8. Preparing for Analysis
Once data are collected, it is important to edit or ‘clean’ the data.
One should begin by checking that the values recorded for each variable are within the allowable range or set of possible values. If data are typed into a computer by the respondent, an interviewer, or someone else working on the survey, then there is a possibility of data entry errors. Ages less than 18 years for a survey of adults, weights and heights of unrealistic sizes, and category indicators that do not correspond to a category used in the survey need to be identified and, if possible, corrected. If it is not feasible to correct errors, then one should delete the errant response so that it is not analyzed with the legitimate data. Ideally a record will be kept of the edits that are made to the data set.
Another step in the editing process is to address the issue of missing values in the data set. Some variables will not have values recorded for some respondents because the variables do not pertain to them. For example, it does not make sense to ask nonsmokers about smoking habits or individuals of one gender about health issues that affect only members of the other gender. In the survey instrument, questions that are not relevant to a respondent should be skipped and a “not applicable” code indicating that it was legitimate to skip that question for the respondent should be recorded for such questions. Other values are missing due to accidental skips or a refusal of the respondent to answer. Codes indicating that the response was refused or is unintentionally missing need to be recorded.
At this point one may wish to impute or fill in plausible values for missing values. Imputation should be handled with care. Simply filling in average values from the responding units will create distortions in the distribution of values and has the potential to dramatically affect statistical analyses. Imputations can be created through statistical modeling and estimation, such as from a linear regression model that predicts missing values based on an estimated linear regression equation. Alternatively, imputations can be created by randomly selecting donors with complete data to provide data values from respondents to donate to the cases with missing values. Methods that use auxillary variables to match potential donors to cases with missing values can be used to select good donors. Donors that match the cases with missing values closely are likely to create reasonable imputations. It is always good practice to keep an indicator variable that indicates which values are imputed in the data set so that this information is available when assessing conclusions based on statistical analyses.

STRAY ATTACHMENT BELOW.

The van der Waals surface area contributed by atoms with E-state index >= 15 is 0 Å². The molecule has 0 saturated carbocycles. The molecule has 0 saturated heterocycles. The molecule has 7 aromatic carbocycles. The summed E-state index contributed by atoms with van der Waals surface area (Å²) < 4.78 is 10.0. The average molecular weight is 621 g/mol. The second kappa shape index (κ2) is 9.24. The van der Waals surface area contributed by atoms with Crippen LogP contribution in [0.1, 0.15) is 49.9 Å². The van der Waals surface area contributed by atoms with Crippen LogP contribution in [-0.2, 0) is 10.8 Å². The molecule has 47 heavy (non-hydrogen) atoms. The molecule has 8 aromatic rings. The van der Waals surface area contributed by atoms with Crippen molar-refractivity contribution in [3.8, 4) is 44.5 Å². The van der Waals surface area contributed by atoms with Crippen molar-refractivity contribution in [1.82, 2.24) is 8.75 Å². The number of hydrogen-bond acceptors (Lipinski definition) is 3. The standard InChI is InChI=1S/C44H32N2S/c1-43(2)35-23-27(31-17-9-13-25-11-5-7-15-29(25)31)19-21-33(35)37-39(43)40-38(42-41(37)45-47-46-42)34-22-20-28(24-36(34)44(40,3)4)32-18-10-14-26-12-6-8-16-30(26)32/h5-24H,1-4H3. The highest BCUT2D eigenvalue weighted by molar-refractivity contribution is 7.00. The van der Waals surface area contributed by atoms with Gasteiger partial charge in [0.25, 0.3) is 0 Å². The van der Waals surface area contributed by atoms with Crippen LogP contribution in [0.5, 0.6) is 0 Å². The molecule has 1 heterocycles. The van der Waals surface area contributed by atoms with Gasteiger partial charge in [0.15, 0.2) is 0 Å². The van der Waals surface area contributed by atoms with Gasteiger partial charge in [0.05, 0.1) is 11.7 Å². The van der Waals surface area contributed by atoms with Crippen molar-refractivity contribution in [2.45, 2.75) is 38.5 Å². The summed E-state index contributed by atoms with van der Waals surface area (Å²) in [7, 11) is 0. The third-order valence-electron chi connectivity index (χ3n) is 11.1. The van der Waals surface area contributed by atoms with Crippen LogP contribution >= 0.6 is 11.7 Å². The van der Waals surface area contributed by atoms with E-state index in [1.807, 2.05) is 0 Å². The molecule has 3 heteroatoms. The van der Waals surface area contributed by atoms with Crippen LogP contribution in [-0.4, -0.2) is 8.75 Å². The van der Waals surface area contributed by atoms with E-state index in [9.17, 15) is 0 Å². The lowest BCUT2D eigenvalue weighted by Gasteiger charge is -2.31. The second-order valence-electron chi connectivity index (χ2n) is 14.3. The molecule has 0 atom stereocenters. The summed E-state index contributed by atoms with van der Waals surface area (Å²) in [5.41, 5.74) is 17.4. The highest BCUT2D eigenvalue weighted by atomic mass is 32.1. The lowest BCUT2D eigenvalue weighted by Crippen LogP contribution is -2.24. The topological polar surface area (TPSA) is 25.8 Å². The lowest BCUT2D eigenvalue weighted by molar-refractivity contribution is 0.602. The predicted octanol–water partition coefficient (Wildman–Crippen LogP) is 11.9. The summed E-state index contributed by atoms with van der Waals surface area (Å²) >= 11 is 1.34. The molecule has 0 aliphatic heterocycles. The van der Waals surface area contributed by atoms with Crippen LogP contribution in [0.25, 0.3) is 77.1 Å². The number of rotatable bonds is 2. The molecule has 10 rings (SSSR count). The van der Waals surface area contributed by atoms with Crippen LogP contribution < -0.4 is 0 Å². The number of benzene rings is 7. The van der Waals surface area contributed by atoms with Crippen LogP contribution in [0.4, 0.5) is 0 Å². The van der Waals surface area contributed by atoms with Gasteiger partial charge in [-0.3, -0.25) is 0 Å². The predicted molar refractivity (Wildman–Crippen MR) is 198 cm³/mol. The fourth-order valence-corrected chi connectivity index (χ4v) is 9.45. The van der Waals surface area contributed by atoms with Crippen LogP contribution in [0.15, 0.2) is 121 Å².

A step that is necessary when preparing data for analysis is to create a clearly documented list of variables and their meanings. For example, if sex is recorded with values of 0 and 1 (or 1 and 2), one needs to know which value means female and which means male. One also needs to know how legitimate skips, missing values, do-not-know responses or refusals, and imputations are indicated. Other information that could be of use to the data analyst should also be recorded. This might include how the respondent was contacted, when the interview took place, who conducted the interview, who the respondent was (e.g., was it the target respondent or a proxy report by someone else).